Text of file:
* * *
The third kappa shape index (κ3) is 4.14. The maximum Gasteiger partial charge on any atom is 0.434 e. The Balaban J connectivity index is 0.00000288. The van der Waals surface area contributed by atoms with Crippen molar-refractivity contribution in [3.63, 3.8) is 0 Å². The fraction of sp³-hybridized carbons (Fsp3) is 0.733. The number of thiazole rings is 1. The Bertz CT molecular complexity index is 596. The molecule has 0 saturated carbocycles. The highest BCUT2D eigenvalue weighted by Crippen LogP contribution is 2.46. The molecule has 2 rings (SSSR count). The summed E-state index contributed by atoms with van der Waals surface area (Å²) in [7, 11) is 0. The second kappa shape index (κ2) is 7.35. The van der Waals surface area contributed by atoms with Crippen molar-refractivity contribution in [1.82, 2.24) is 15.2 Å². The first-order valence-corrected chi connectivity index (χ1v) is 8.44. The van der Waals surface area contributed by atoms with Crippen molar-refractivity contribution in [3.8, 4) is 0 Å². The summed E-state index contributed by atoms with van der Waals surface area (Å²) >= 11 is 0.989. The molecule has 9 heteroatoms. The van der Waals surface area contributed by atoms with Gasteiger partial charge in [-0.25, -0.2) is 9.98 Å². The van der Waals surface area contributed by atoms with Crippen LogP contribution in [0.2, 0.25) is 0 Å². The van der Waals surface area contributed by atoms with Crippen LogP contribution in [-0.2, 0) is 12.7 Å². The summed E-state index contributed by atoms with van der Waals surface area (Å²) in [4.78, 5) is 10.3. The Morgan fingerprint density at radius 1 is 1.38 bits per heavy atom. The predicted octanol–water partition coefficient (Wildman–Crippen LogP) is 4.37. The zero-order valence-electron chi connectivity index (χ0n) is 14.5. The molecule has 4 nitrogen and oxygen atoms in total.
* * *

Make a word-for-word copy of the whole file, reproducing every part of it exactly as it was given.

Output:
The third kappa shape index (κ3) is 4.14. The maximum Gasteiger partial charge on any atom is 0.434 e. The Balaban J connectivity index is 0.00000288. The van der Waals surface area contributed by atoms with Crippen molar-refractivity contribution in [3.63, 3.8) is 0 Å². The fraction of sp³-hybridized carbons (Fsp3) is 0.733. The number of thiazole rings is 1. The Bertz CT molecular complexity index is 596. The molecule has 0 saturated carbocycles. The highest BCUT2D eigenvalue weighted by Crippen LogP contribution is 2.46. The molecule has 2 rings (SSSR count). The summed E-state index contributed by atoms with van der Waals surface area (Å²) in [7, 11) is 0. The second kappa shape index (κ2) is 7.35. The van der Waals surface area contributed by atoms with Crippen molar-refractivity contribution in [1.82, 2.24) is 15.2 Å². The first-order valence-corrected chi connectivity index (χ1v) is 8.44. The van der Waals surface area contributed by atoms with Crippen molar-refractivity contribution in [3.8, 4) is 0 Å². The summed E-state index contributed by atoms with van der Waals surface area (Å²) >= 11 is 0.989. The molecule has 9 heteroatoms. The van der Waals surface area contributed by atoms with Gasteiger partial charge in [-0.25, -0.2) is 9.98 Å². The van der Waals surface area contributed by atoms with Crippen LogP contribution in [0.2, 0.25) is 0 Å². The van der Waals surface area contributed by atoms with Crippen LogP contribution in [-0.2, 0) is 12.7 Å². The summed E-state index contributed by atoms with van der Waals surface area (Å²) in [4.78, 5) is 10.3. The Morgan fingerprint density at radius 1 is 1.38 bits per heavy atom. The predicted octanol–water partition coefficient (Wildman–Crippen LogP) is 4.37. The zero-order valence-electron chi connectivity index (χ0n) is 14.5. The molecule has 4 nitrogen and oxygen atoms in total.